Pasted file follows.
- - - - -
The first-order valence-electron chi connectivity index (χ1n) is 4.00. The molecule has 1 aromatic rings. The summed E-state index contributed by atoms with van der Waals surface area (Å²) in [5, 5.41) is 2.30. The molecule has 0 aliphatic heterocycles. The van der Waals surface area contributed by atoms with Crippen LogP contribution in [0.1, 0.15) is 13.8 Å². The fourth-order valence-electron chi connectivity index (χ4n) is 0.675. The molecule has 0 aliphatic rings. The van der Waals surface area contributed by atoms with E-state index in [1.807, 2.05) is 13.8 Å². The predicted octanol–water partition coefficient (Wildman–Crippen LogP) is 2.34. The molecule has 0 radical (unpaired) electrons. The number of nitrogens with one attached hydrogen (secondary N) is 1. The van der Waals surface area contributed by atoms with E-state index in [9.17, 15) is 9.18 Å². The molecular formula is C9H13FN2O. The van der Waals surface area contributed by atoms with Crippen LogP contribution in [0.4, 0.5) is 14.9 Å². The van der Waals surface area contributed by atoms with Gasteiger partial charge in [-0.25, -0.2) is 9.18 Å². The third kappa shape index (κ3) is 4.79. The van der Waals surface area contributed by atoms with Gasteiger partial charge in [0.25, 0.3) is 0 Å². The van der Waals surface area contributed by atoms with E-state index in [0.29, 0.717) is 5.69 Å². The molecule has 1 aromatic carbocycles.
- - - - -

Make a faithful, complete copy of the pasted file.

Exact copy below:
The first-order valence-electron chi connectivity index (χ1n) is 4.00. The molecule has 1 aromatic rings. The summed E-state index contributed by atoms with van der Waals surface area (Å²) in [5, 5.41) is 2.30. The molecule has 0 aliphatic heterocycles. The van der Waals surface area contributed by atoms with Crippen LogP contribution in [0.1, 0.15) is 13.8 Å². The fourth-order valence-electron chi connectivity index (χ4n) is 0.675. The molecule has 0 aliphatic rings. The van der Waals surface area contributed by atoms with E-state index in [1.807, 2.05) is 13.8 Å². The predicted octanol–water partition coefficient (Wildman–Crippen LogP) is 2.34. The molecule has 0 radical (unpaired) electrons. The number of nitrogens with one attached hydrogen (secondary N) is 1. The van der Waals surface area contributed by atoms with E-state index in [9.17, 15) is 9.18 Å². The molecular formula is C9H13FN2O. The van der Waals surface area contributed by atoms with Crippen LogP contribution in [0.4, 0.5) is 14.9 Å². The van der Waals surface area contributed by atoms with Gasteiger partial charge in [-0.25, -0.2) is 9.18 Å². The third kappa shape index (κ3) is 4.79. The van der Waals surface area contributed by atoms with Gasteiger partial charge in [0.25, 0.3) is 0 Å². The van der Waals surface area contributed by atoms with E-state index in [0.29, 0.717) is 5.69 Å². The molecule has 1 aromatic carbocycles.